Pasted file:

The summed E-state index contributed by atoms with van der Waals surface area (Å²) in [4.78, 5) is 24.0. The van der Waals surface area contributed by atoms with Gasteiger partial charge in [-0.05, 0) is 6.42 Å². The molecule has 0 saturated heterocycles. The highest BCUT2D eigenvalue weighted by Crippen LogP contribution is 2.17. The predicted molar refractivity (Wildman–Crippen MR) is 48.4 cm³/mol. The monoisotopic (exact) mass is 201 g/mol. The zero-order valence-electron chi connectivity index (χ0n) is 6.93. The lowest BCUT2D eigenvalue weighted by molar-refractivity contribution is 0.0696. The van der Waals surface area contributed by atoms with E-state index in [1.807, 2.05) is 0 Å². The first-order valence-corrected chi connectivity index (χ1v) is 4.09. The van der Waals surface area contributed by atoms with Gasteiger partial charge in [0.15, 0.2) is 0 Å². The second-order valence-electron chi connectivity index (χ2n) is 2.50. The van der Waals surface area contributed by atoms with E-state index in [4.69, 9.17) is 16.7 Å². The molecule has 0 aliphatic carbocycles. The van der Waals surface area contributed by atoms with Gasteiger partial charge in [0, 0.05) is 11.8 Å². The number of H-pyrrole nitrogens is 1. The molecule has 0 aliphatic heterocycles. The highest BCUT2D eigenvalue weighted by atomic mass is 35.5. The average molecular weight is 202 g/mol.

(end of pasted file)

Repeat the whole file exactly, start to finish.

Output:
The summed E-state index contributed by atoms with van der Waals surface area (Å²) in [4.78, 5) is 24.0. The van der Waals surface area contributed by atoms with Gasteiger partial charge in [-0.05, 0) is 6.42 Å². The molecule has 0 saturated heterocycles. The highest BCUT2D eigenvalue weighted by Crippen LogP contribution is 2.17. The predicted molar refractivity (Wildman–Crippen MR) is 48.4 cm³/mol. The monoisotopic (exact) mass is 201 g/mol. The zero-order valence-electron chi connectivity index (χ0n) is 6.93. The lowest BCUT2D eigenvalue weighted by molar-refractivity contribution is 0.0696. The van der Waals surface area contributed by atoms with E-state index in [1.807, 2.05) is 0 Å². The first-order valence-corrected chi connectivity index (χ1v) is 4.09. The van der Waals surface area contributed by atoms with Gasteiger partial charge in [0.15, 0.2) is 0 Å². The second-order valence-electron chi connectivity index (χ2n) is 2.50. The van der Waals surface area contributed by atoms with E-state index in [4.69, 9.17) is 16.7 Å². The molecule has 0 aliphatic carbocycles. The van der Waals surface area contributed by atoms with Gasteiger partial charge in [0, 0.05) is 11.8 Å². The number of H-pyrrole nitrogens is 1. The molecule has 0 aliphatic heterocycles. The highest BCUT2D eigenvalue weighted by atomic mass is 35.5. The average molecular weight is 202 g/mol.